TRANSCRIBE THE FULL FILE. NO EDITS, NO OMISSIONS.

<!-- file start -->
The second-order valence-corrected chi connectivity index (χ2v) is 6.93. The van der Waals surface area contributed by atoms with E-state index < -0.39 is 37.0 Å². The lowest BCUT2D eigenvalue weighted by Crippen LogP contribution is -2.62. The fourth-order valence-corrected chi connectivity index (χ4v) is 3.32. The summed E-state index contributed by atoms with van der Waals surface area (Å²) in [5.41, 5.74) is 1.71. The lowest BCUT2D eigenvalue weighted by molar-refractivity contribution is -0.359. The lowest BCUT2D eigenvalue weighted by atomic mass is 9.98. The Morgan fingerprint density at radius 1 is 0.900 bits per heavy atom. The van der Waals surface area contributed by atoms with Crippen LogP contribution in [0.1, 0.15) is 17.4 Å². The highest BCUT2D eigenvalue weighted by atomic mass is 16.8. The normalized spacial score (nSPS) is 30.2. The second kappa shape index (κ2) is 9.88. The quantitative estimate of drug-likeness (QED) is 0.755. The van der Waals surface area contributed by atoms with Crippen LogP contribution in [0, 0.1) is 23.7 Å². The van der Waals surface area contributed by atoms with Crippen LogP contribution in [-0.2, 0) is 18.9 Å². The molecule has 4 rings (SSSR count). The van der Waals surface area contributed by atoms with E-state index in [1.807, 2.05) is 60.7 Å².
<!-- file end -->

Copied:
The second-order valence-corrected chi connectivity index (χ2v) is 6.93. The van der Waals surface area contributed by atoms with E-state index < -0.39 is 37.0 Å². The lowest BCUT2D eigenvalue weighted by Crippen LogP contribution is -2.62. The fourth-order valence-corrected chi connectivity index (χ4v) is 3.32. The summed E-state index contributed by atoms with van der Waals surface area (Å²) in [5.41, 5.74) is 1.71. The lowest BCUT2D eigenvalue weighted by molar-refractivity contribution is -0.359. The lowest BCUT2D eigenvalue weighted by atomic mass is 9.98. The Morgan fingerprint density at radius 1 is 0.900 bits per heavy atom. The van der Waals surface area contributed by atoms with Crippen LogP contribution in [0.1, 0.15) is 17.4 Å². The highest BCUT2D eigenvalue weighted by atomic mass is 16.8. The normalized spacial score (nSPS) is 30.2. The second kappa shape index (κ2) is 9.88. The quantitative estimate of drug-likeness (QED) is 0.755. The van der Waals surface area contributed by atoms with Crippen LogP contribution in [0, 0.1) is 23.7 Å². The van der Waals surface area contributed by atoms with Crippen LogP contribution in [-0.2, 0) is 18.9 Å². The molecule has 4 rings (SSSR count). The van der Waals surface area contributed by atoms with E-state index in [1.807, 2.05) is 60.7 Å².